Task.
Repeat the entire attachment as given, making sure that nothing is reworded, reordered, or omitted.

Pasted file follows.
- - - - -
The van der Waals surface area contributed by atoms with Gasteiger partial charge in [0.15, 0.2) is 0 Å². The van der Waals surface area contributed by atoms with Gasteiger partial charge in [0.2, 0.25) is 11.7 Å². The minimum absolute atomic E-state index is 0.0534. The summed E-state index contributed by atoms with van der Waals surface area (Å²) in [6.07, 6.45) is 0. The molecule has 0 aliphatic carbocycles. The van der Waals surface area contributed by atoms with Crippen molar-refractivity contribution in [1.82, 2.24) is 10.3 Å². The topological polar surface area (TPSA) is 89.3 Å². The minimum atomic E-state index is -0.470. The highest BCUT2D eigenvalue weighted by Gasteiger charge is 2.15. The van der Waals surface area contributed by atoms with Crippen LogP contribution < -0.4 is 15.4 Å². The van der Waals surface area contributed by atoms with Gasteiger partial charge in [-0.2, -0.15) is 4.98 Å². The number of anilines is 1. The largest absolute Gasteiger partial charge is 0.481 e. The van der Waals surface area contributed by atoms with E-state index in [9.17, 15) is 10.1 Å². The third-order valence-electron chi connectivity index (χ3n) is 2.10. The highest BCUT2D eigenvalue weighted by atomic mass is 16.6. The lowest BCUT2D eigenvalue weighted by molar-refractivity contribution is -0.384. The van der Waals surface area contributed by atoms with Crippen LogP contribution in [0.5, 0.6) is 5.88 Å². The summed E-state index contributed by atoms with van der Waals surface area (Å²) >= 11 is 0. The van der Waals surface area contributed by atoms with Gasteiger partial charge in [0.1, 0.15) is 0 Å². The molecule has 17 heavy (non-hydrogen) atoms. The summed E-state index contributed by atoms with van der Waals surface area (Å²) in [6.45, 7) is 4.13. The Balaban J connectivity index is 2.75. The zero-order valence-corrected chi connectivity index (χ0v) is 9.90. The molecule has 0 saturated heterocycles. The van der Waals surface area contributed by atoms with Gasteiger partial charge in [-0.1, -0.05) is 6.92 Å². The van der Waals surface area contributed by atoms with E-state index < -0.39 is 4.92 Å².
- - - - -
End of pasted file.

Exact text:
The van der Waals surface area contributed by atoms with Gasteiger partial charge in [0.15, 0.2) is 0 Å². The van der Waals surface area contributed by atoms with Gasteiger partial charge in [0.2, 0.25) is 11.7 Å². The minimum absolute atomic E-state index is 0.0534. The summed E-state index contributed by atoms with van der Waals surface area (Å²) in [6.07, 6.45) is 0. The molecule has 0 aliphatic carbocycles. The van der Waals surface area contributed by atoms with Crippen molar-refractivity contribution in [1.82, 2.24) is 10.3 Å². The topological polar surface area (TPSA) is 89.3 Å². The minimum atomic E-state index is -0.470. The highest BCUT2D eigenvalue weighted by Gasteiger charge is 2.15. The van der Waals surface area contributed by atoms with Crippen LogP contribution < -0.4 is 15.4 Å². The van der Waals surface area contributed by atoms with Gasteiger partial charge in [-0.2, -0.15) is 4.98 Å². The number of anilines is 1. The largest absolute Gasteiger partial charge is 0.481 e. The van der Waals surface area contributed by atoms with E-state index in [9.17, 15) is 10.1 Å². The third-order valence-electron chi connectivity index (χ3n) is 2.10. The highest BCUT2D eigenvalue weighted by atomic mass is 16.6. The lowest BCUT2D eigenvalue weighted by molar-refractivity contribution is -0.384. The van der Waals surface area contributed by atoms with Crippen LogP contribution in [0.5, 0.6) is 5.88 Å². The summed E-state index contributed by atoms with van der Waals surface area (Å²) >= 11 is 0. The van der Waals surface area contributed by atoms with Gasteiger partial charge in [0.1, 0.15) is 0 Å². The molecule has 17 heavy (non-hydrogen) atoms. The summed E-state index contributed by atoms with van der Waals surface area (Å²) in [6.45, 7) is 4.13. The Balaban J connectivity index is 2.75. The zero-order valence-corrected chi connectivity index (χ0v) is 9.90. The molecule has 0 saturated heterocycles. The van der Waals surface area contributed by atoms with Gasteiger partial charge in [-0.1, -0.05) is 6.92 Å². The van der Waals surface area contributed by atoms with E-state index < -0.39 is 4.92 Å².